This article investigates the efficacy and appropriateness of online programs which are currently used as a principal means of completing pre-admission training requirements for admission to practice as a lawyer in many Australian States and Territories. The author queries whether institutions and accrediting bodies gone too far in accepting online practical legal training courses as an alternative for the more traditional face-toface course structure? After considering the relationship between training and the standards of the profession the author focuses on the literature pertaining to online delivery generally and in the area of legal education. The paper queries whether connections can be drawn between technological advances and changes in the learning and training of lawyers and whether such changes are for the benefit of the profession generally. By reference to the observations of students and teaching staff in both the oncampus and online courses of the Postgraduate Diploma of Legal Practice, Skills and Ethics (PDLP) at Monash University, the author considers whether the important communication skills (critical for legal work) can be obtained through flexible delivery modes and the perceived limitations of such programs. Finally, recognising that online courses are now part of the legal education landscape the author proposes best practices and design methodology for producing future online programs in this area.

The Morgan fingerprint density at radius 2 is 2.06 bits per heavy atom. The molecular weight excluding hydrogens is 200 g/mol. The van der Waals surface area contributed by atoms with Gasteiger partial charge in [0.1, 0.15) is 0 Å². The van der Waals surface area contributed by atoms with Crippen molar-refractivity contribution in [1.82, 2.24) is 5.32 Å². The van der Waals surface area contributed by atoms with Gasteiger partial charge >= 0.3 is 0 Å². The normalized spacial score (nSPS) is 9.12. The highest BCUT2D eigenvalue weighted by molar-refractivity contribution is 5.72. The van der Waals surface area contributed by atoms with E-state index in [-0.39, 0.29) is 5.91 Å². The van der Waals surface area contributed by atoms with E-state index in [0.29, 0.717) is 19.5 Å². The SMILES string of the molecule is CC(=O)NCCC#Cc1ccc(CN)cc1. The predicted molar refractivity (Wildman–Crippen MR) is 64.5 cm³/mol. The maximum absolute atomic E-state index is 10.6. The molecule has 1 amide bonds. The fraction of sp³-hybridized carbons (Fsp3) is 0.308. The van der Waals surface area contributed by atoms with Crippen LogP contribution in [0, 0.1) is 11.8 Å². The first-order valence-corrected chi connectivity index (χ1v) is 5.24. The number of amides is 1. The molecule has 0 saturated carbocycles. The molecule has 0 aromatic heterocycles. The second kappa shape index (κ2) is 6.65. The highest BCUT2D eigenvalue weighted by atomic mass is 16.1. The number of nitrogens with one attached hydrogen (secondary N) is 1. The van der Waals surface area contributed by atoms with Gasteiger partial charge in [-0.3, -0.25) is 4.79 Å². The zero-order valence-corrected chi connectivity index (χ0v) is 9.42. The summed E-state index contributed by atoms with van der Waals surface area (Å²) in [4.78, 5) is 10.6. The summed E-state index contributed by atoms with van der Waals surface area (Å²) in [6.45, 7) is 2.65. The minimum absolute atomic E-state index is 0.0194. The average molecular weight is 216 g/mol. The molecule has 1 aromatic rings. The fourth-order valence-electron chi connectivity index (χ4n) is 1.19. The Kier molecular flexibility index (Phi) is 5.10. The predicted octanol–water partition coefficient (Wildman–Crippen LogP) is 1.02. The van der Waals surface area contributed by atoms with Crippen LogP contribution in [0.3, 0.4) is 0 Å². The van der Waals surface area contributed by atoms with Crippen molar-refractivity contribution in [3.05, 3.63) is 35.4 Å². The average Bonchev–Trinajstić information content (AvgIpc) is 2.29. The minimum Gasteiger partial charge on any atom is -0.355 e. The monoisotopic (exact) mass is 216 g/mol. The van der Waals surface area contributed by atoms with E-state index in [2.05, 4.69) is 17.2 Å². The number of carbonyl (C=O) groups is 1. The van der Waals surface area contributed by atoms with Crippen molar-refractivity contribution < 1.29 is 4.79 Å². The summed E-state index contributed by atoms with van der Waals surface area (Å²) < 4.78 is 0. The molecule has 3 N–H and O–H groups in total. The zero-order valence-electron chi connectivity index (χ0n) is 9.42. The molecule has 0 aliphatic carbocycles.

This work is licensed under a Creative Commons Attribution-Noncommercial-No Derivative Works 4.0 License.
Lansdell, Gaye T.
"Have we 'Pushed the Boat Out Too Far' in Providing Online Practical Legal Training? A Guide to Best Practices for Future Programs,"
Legal Education Review: Vol. 19
, Article 7.
Available at: http://epublications.bond.edu.au/ler/vol19/iss1/7